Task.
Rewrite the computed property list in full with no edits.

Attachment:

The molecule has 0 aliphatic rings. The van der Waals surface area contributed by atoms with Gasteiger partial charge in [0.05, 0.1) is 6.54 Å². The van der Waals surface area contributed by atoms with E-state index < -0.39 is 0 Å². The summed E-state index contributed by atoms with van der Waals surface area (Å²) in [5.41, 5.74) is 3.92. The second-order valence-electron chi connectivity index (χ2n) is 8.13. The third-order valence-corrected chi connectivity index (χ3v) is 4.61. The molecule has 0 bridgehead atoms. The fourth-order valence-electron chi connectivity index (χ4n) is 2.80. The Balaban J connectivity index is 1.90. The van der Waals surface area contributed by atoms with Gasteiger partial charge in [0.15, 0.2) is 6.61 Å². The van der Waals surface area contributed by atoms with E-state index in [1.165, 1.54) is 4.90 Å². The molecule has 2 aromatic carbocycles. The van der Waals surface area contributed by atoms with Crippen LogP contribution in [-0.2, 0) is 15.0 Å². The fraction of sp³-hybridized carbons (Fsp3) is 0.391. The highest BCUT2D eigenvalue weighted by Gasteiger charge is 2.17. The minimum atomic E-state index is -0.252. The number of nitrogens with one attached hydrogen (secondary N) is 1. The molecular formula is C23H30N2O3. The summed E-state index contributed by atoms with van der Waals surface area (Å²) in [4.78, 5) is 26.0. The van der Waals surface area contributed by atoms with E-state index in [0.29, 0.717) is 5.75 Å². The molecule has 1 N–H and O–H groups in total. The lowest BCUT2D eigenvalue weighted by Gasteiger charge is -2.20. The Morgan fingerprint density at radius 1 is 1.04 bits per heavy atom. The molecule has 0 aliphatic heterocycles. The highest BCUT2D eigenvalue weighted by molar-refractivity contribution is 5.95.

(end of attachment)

The molecule has 0 aliphatic rings. The van der Waals surface area contributed by atoms with Gasteiger partial charge in [0.05, 0.1) is 6.54 Å². The van der Waals surface area contributed by atoms with E-state index < -0.39 is 0 Å². The summed E-state index contributed by atoms with van der Waals surface area (Å²) in [5.41, 5.74) is 3.92. The second-order valence-electron chi connectivity index (χ2n) is 8.13. The third-order valence-corrected chi connectivity index (χ3v) is 4.61. The molecule has 0 bridgehead atoms. The fourth-order valence-electron chi connectivity index (χ4n) is 2.80. The Balaban J connectivity index is 1.90. The van der Waals surface area contributed by atoms with Gasteiger partial charge in [0.15, 0.2) is 6.61 Å². The van der Waals surface area contributed by atoms with E-state index in [1.165, 1.54) is 4.90 Å². The molecule has 2 aromatic carbocycles. The van der Waals surface area contributed by atoms with Crippen LogP contribution in [-0.2, 0) is 15.0 Å². The fraction of sp³-hybridized carbons (Fsp3) is 0.391. The highest BCUT2D eigenvalue weighted by Gasteiger charge is 2.17. The minimum atomic E-state index is -0.252. The number of nitrogens with one attached hydrogen (secondary N) is 1. The molecular formula is C23H30N2O3. The summed E-state index contributed by atoms with van der Waals surface area (Å²) in [4.78, 5) is 26.0. The van der Waals surface area contributed by atoms with E-state index in [0.29, 0.717) is 5.75 Å². The molecule has 1 N–H and O–H groups in total. The lowest BCUT2D eigenvalue weighted by Gasteiger charge is -2.20. The Morgan fingerprint density at radius 1 is 1.04 bits per heavy atom. The molecule has 0 aliphatic heterocycles. The highest BCUT2D eigenvalue weighted by molar-refractivity contribution is 5.95.